Pages Navigation Menu

Scope & Sequence: Morse Teaching Units

Share

Introduction

Before you begin working through this document, I’d first like to thank you for trying this unit in your classroom.  This unit’s main emphasis is on customization because every media program is different.  You may find that all the activities in these units are applicable to your media program, or you may find them none of them are applicable.  Above all, make sure each aspect of your lesson is relevant to your staff.

Just as importantly, this unit can only improve if I receive feedback from teachers who try it in their classrooms.  Please email me at peter.barringer@evsc.k12.in.us with any feedback, including (but not limited to):

  • Timing of the activities
  • Relevance of the activities
  • Suggestions for improvement regarding the topics
  • Better videos, handouts, or other materials

Which unit should I choose?

Four different unit models are available.  They’re based on 90-minute block scheduling class periods, so modification will be necessary for teachers on a traditional bell schedule.  As you attempt to determine which unit to choose, keep the following factors in mind:

  • How much time do you have?
    • If you’re teaching a media class, you will have less time than if you’re teaching intro to journalism classes
  • How much time does this court case deserve?
    • If you’re in one of the circuits that has narrowly interpreted Morse, you may wish to devote less time to it
    • If your circuit has interpreted Morse broadly or hasn’t interpreted it at all, more time may be needed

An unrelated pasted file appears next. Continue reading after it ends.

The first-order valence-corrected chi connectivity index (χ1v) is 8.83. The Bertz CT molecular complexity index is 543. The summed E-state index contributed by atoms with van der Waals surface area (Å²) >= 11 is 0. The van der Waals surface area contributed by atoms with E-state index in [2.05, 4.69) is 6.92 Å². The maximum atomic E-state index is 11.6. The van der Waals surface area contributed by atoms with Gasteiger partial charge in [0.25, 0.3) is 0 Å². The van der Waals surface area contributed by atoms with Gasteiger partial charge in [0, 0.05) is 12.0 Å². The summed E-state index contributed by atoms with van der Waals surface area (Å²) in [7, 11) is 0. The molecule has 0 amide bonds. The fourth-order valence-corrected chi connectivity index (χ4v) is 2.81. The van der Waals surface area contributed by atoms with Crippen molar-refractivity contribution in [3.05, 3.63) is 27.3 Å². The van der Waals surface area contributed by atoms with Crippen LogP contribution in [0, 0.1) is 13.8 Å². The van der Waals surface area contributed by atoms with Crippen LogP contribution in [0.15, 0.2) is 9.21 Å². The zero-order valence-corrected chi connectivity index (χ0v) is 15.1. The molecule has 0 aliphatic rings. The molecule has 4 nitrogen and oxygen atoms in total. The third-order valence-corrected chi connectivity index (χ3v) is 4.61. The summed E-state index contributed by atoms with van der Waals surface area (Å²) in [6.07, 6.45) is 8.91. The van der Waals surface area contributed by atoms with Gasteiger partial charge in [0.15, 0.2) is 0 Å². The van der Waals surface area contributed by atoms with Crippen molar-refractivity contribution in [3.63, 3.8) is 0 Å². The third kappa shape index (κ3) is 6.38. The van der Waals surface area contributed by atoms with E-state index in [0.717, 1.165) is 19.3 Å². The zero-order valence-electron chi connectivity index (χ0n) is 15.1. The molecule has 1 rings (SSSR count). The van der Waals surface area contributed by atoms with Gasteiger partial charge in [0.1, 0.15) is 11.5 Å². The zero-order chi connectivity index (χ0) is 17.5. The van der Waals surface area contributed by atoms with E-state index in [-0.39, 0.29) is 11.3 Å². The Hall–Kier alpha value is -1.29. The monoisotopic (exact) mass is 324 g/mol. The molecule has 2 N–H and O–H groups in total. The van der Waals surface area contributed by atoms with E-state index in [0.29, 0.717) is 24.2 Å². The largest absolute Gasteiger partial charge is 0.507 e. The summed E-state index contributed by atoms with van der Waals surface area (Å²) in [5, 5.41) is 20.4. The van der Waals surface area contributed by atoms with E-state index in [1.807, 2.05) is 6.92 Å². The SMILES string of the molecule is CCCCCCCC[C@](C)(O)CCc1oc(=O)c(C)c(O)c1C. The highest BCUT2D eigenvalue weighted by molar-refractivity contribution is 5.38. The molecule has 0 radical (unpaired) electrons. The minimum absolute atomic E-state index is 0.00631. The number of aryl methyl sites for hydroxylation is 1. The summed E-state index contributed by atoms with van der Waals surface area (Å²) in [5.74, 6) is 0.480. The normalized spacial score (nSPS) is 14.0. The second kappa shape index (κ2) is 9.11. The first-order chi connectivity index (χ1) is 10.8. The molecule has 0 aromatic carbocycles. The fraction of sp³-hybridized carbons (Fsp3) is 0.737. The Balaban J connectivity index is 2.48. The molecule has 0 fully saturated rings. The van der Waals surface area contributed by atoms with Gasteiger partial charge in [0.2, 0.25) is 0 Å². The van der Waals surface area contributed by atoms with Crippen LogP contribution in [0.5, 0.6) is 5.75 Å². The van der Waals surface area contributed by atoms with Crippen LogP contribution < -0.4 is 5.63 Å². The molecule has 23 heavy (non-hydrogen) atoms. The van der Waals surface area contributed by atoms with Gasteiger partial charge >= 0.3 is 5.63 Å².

• If your program has encountered issues regarding student free expression, especially if it related to illegal drug use or illegal activities, consider selecting a longer unit
  • Does your media manual contain a statement regarding Morse and/or student free speech?
    • If not, consider modifying the one-day unit or simply teaching one of the longer units
    • If so, consider skipping this activity or choosing the one-day unit
  • Is illegal drug use a common topic for your program?
  • Are “illegal activities” a common topic for your program?
    • In some circuits, Morse has been broadly interpreted to justify the censorship of expression advocating topics besides illegal drug use

Breakdown of topics:

One-Day Unit

  • Bellringer: Tinker, Hazelwood, and Fraser review
  • CNN YouTube video explaining Morse
  • SPLC article about the Morse decision and its implications
  • Case Handout describing lower courts’ narrow, broad, and incidental interpretations of Morse in each circuit
  • Group project: analyze broadly interpreted lower court cases
  • Closing: Discuss Morse’s applications to scholastic media

Two-Day Unit

  • Bellringer: Tinker, Hazelwood, and Fraser review